Ripple’s Victory in SEC Lawsuit: Explained
On July 13, 2023, Ripple scored a partial victory after a court ruled in its favor following a lawsuit filed against the crypto company by the U.S. Securities and Exchange Commission (SEC) in December 2020.
In this guide, we’ll explore the lawsuit filed by the SEC against Ripple, the recent ruling, and what the future may hold for XRP and, possibly, the crypto industry.
What Is the SEC Lawsuit Against Ripple?
Ripple Labs is a US-based provider of crypto solutions for businesses. It’s also the creator of the XRP Ledger and its native cryptocurrency called XRP.
In December 2020, the SEC filed a lawsuit against Ripple and two of its executives at a U.S. Southern District Court of New York. The SEC’s complaint alleged that Ripple, its Co-Founder and former CEO, Christian Larsen, and its current CEO, Bradley Garlinghouse, had raised over $1.3 billion via an unregistered digital asset securities offering. The capital was raised through an initial coin offering (ICO) geared towards helping the firm to finance its business.
The case lodged against Ripple sent shockwaves across the crypto sector because fears arose that all crypto tokens could become classified as securities. In addition, leading crypto exchanges like Coinbase suspended XRP trading, adding to the negative sentiments around the XRP token. While blockchain companies had anticipated future regulations, the SEC vs. Ripple case became an apparent example of a regulatory body targeting a crypto company. The ongoing case was anticipated by many to affect the future of digital asset regulations and decide how crypto assets will be classified. This is because the digital asset space has been largely unregulated for over a decade, despite continuous calls to establish a regulatory framework for the crypto industry.
While this article is aimed at providing readers with the facts of the Ripple case, it’s in no way financial advice. Should you wish to invest in XRP after reviewing the facts, please remember to do your own research (DYOR) first.
What Is XRP?
Before we take an in-depth look at what XRP is, we’ll start by mentioning that the XRP token and Ripple don’t mean the same thing. However, they have always been used interchangeably, as the XRP token was initially called Ripple.
XRP is the native token used by the Ripple network and was launched in 2012 alongside the XRP Ledger (XRPL). The XRPL is an open-source, decentralized blockchain. Ripple, on the other hand, is a technology company behind the creation of the XRP token.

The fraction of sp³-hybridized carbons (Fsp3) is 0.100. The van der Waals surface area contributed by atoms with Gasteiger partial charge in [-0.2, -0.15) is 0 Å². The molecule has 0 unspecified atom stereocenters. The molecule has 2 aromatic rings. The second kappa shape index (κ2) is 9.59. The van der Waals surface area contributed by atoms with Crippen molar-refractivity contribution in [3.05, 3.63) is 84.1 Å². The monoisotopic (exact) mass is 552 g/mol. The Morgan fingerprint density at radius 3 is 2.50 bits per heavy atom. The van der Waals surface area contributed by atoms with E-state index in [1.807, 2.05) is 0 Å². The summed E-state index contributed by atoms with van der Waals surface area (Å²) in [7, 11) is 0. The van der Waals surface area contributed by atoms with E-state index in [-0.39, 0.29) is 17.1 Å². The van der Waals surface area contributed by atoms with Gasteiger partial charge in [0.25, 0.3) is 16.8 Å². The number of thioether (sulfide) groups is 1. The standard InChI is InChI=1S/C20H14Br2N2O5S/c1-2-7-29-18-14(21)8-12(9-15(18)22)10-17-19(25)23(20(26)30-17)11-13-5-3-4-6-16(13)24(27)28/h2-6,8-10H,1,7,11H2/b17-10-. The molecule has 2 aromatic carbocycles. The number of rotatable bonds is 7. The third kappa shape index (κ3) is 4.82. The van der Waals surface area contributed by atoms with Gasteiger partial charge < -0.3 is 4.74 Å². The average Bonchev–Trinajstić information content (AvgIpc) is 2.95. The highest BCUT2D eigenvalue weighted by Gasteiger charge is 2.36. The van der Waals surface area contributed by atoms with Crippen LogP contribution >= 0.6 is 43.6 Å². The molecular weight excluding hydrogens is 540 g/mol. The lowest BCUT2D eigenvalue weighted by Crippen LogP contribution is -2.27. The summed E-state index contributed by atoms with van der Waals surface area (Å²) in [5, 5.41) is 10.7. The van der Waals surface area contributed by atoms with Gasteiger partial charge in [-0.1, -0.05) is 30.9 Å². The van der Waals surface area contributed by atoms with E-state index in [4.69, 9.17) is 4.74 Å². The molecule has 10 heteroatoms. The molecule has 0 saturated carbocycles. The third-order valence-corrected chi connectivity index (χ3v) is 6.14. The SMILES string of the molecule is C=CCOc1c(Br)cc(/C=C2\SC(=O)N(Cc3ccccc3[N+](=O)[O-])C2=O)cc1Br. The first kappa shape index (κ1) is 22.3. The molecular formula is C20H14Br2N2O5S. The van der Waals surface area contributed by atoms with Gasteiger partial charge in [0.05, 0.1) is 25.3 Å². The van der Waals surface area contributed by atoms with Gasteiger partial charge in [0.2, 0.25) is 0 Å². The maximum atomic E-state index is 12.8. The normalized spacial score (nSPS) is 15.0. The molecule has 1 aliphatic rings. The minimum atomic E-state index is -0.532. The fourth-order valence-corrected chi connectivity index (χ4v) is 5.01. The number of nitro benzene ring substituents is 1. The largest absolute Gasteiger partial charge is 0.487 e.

XRP was created to boost international transfers and the exchange of multiple currencies. The XRP token is pre-mined and has a maximum supply of 100 billion tokens. It is also used to expedite transactions in the Ripple ecosystem with all the transactions being recorded on the XRP Ledger. The token is considered successful by many as it has ranked among the top ten digital currencies by market capitalization so far. You can buy XRP in Trust Wallet and use it to process global payments, benefitting from high transaction speeds, low energy consumption, high uptime, scalability, and lower network costs when compared to blockchains like Ethereum.
In its lawsuit against Ripple which has been ongoing for nearly three years, the SEC argued that the XRP token is a security, a financial instrument used to raise capital in private and public markets. This meant that the SEC saw XRP as a form of financial instrument that Ripple used to raise money and that it could be classified as other securities like bonds, stocks, shares and more.
However, this lawsuit against Ripple isn’t unique. So far, the SEC has filed over 100 charges against various crypto firms claiming certain digital assets like Cardano, Polygon, and Solana, among others, are securities. Currently, various lawmakers have introduced a bill seeking to have the SEC chair removed following what is considered a witchhunt of various crypto companies.
Below, we take a closer look at exactly what the SEC’s case against Ripple entails.
The SEC's Case Against Ripple
The Securities and Exchange Commission filed a case against Ripple Labs and two of its executives. The allegations against Ripple, Larsen, and Garlinghouse stated that Ripple raised more than $1.3 billion through its 2013 ICO. The funds were later used to finance the creation of the Ripple platform.